A top aide to President Obama forgave Iran's deployment of an advanced missile defense system around one of its nuclear facilities on Monday.
"It's not prohibited under any U.N. Security Council resolution because it's a defensive system," Obama national security adviser Ben Rhodes told reporters, after Iranian state media showed the deployment of the S-300 surface-to-air-missile system around Fordow, an underground uranium enrichment facility that stopped enrichment under the nuclear deal.
Russia restarted selling the missile system to Iran last April after halting a similar sale in 2010 due to Western pressure. Rhodes lauded the Kremlin's past willingness to cancel the transfer.
"This is something that the Russians helpfully delayed transfer for many years as we were negotiating the nuclear deal," he said.
Still, the administration's "strong preference" was that Iran not receive the S-300, Rhodes said.
"It's a defensive system, but its sophistication raised those concerns for us, and I know for some of our allies and partners in the region."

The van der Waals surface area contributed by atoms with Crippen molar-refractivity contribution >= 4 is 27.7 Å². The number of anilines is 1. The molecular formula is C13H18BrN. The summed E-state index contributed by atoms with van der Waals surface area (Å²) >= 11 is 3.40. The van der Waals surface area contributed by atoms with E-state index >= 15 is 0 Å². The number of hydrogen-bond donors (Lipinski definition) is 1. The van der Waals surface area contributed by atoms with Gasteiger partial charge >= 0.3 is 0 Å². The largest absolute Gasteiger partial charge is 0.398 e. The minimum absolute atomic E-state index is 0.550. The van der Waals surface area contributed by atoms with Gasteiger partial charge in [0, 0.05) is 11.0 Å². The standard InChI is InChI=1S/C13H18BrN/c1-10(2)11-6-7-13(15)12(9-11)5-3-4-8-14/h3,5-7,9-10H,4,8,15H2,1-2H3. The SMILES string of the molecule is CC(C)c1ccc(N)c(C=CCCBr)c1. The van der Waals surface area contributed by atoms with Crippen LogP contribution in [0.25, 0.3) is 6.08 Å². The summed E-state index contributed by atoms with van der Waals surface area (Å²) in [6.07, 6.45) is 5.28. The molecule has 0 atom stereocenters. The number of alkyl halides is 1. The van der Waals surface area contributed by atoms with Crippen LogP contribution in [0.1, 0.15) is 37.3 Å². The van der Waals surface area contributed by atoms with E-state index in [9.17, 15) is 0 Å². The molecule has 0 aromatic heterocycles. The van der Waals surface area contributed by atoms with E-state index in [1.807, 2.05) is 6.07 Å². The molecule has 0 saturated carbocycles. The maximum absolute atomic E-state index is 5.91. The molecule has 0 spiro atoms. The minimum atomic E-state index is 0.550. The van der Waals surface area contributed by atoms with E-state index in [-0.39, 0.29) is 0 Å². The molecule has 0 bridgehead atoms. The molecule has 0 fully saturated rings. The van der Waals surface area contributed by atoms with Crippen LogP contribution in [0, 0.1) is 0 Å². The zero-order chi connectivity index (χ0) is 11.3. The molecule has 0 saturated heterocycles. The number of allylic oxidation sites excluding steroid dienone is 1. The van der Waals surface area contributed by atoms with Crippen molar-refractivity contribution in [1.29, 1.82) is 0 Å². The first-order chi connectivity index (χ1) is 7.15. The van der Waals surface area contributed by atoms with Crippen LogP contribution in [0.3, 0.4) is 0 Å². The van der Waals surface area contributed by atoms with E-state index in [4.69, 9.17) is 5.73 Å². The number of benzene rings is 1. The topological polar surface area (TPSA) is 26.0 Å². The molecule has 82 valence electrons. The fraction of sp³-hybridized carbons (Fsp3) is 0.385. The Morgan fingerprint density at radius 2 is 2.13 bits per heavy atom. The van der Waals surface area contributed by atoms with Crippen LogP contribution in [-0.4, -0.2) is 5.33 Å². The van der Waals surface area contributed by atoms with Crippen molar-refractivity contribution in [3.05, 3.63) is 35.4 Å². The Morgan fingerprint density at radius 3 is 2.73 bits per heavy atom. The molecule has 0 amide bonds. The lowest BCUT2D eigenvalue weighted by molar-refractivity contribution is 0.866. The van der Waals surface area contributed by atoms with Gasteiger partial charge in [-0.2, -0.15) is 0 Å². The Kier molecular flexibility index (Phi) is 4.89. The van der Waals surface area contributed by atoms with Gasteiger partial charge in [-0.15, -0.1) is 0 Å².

Soon after the renewed S-300 sale was announced, reports took note of the missile system's ability to make a strike on Iran's nuclear facilities—in the case that Tehran is not living up to its commitments—nearly impossible.
Rhodes, the Obama administration official credited with building an "echo chamber" to score support for the Iran nuclear deal, did not express concern about where the missiles were deployed.
"With respect to Fordow, if they're not enriching there, that addresses our immediate concern that it not be used as a facility where they can advance their nuclear capability," he said.
The Obama administration has not sanctioned the sale, despite being able to do so by law, and despite criticism from lawmakers.
"The Administration is failing to enforce U.S. laws that mandate sanctions against countries that export destabilizing advanced conventional weapons to Iran," Illinois senator Mark Kirk said in a statement Tuesday. "By allowing Iran to get destabilizing advanced S-300 missiles at Fordow, the Administration is making it harder to stop Iran from eventually getting nuclear weapons, especially because the flawed nuclear deal's temporary limits on Fordow's uranium enrichment capabilities completely expire in 15 years. That is, if we assume Iran does not cheat on the agreement first."